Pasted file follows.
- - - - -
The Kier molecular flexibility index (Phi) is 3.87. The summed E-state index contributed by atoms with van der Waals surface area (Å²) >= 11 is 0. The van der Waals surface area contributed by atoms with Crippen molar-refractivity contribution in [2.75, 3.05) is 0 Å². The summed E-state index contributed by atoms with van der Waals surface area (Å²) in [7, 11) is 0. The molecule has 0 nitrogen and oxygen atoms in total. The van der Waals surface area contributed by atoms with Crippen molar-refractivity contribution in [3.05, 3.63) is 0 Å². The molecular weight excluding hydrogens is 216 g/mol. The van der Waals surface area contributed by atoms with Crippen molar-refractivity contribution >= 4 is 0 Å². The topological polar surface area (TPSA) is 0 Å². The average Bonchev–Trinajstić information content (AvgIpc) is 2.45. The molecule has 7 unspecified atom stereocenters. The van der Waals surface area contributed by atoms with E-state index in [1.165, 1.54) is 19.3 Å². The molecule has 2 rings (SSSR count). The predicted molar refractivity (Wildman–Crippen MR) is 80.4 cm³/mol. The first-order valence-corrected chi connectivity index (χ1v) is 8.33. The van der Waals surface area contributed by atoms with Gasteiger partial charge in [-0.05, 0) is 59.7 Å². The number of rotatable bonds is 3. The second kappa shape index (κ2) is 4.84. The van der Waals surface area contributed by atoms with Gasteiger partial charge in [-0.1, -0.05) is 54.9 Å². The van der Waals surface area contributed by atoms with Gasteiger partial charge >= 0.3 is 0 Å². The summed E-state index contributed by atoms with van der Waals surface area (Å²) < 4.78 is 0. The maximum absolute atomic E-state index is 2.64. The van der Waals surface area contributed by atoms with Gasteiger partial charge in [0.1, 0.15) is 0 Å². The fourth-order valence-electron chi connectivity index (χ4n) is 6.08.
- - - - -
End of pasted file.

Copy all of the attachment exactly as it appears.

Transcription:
The Kier molecular flexibility index (Phi) is 3.87. The summed E-state index contributed by atoms with van der Waals surface area (Å²) >= 11 is 0. The van der Waals surface area contributed by atoms with Crippen molar-refractivity contribution in [2.75, 3.05) is 0 Å². The summed E-state index contributed by atoms with van der Waals surface area (Å²) in [7, 11) is 0. The molecule has 0 nitrogen and oxygen atoms in total. The van der Waals surface area contributed by atoms with Crippen molar-refractivity contribution in [3.05, 3.63) is 0 Å². The molecular weight excluding hydrogens is 216 g/mol. The van der Waals surface area contributed by atoms with Crippen molar-refractivity contribution >= 4 is 0 Å². The topological polar surface area (TPSA) is 0 Å². The average Bonchev–Trinajstić information content (AvgIpc) is 2.45. The molecule has 7 unspecified atom stereocenters. The van der Waals surface area contributed by atoms with E-state index in [1.165, 1.54) is 19.3 Å². The molecule has 2 rings (SSSR count). The predicted molar refractivity (Wildman–Crippen MR) is 80.4 cm³/mol. The first-order valence-corrected chi connectivity index (χ1v) is 8.33. The van der Waals surface area contributed by atoms with Gasteiger partial charge in [-0.05, 0) is 59.7 Å². The number of rotatable bonds is 3. The second kappa shape index (κ2) is 4.84. The van der Waals surface area contributed by atoms with Gasteiger partial charge in [-0.1, -0.05) is 54.9 Å². The van der Waals surface area contributed by atoms with Gasteiger partial charge >= 0.3 is 0 Å². The summed E-state index contributed by atoms with van der Waals surface area (Å²) < 4.78 is 0. The maximum absolute atomic E-state index is 2.64. The van der Waals surface area contributed by atoms with Gasteiger partial charge in [0.1, 0.15) is 0 Å². The fourth-order valence-electron chi connectivity index (χ4n) is 6.08.